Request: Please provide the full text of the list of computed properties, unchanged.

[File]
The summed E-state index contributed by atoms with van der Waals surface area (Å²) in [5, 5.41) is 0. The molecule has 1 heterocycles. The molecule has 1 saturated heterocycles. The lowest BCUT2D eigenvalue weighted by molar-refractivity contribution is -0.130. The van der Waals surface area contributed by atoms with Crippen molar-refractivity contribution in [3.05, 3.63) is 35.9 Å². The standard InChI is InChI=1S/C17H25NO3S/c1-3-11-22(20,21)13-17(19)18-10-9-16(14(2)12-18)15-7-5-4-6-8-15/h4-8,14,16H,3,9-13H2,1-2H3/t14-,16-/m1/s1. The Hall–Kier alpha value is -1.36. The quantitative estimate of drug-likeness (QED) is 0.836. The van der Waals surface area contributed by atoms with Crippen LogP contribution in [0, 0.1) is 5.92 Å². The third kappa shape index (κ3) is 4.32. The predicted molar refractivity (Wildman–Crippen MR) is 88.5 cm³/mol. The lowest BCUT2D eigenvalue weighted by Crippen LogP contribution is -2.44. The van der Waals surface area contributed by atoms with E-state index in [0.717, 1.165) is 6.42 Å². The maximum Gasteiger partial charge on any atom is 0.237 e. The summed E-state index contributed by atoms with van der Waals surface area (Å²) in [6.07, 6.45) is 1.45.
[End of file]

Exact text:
The summed E-state index contributed by atoms with van der Waals surface area (Å²) in [5, 5.41) is 0. The molecule has 1 heterocycles. The molecule has 1 saturated heterocycles. The lowest BCUT2D eigenvalue weighted by molar-refractivity contribution is -0.130. The van der Waals surface area contributed by atoms with Crippen molar-refractivity contribution in [3.05, 3.63) is 35.9 Å². The standard InChI is InChI=1S/C17H25NO3S/c1-3-11-22(20,21)13-17(19)18-10-9-16(14(2)12-18)15-7-5-4-6-8-15/h4-8,14,16H,3,9-13H2,1-2H3/t14-,16-/m1/s1. The Hall–Kier alpha value is -1.36. The quantitative estimate of drug-likeness (QED) is 0.836. The van der Waals surface area contributed by atoms with Crippen LogP contribution in [0, 0.1) is 5.92 Å². The third kappa shape index (κ3) is 4.32. The predicted molar refractivity (Wildman–Crippen MR) is 88.5 cm³/mol. The lowest BCUT2D eigenvalue weighted by Crippen LogP contribution is -2.44. The van der Waals surface area contributed by atoms with E-state index in [0.717, 1.165) is 6.42 Å². The maximum Gasteiger partial charge on any atom is 0.237 e. The summed E-state index contributed by atoms with van der Waals surface area (Å²) in [6.07, 6.45) is 1.45.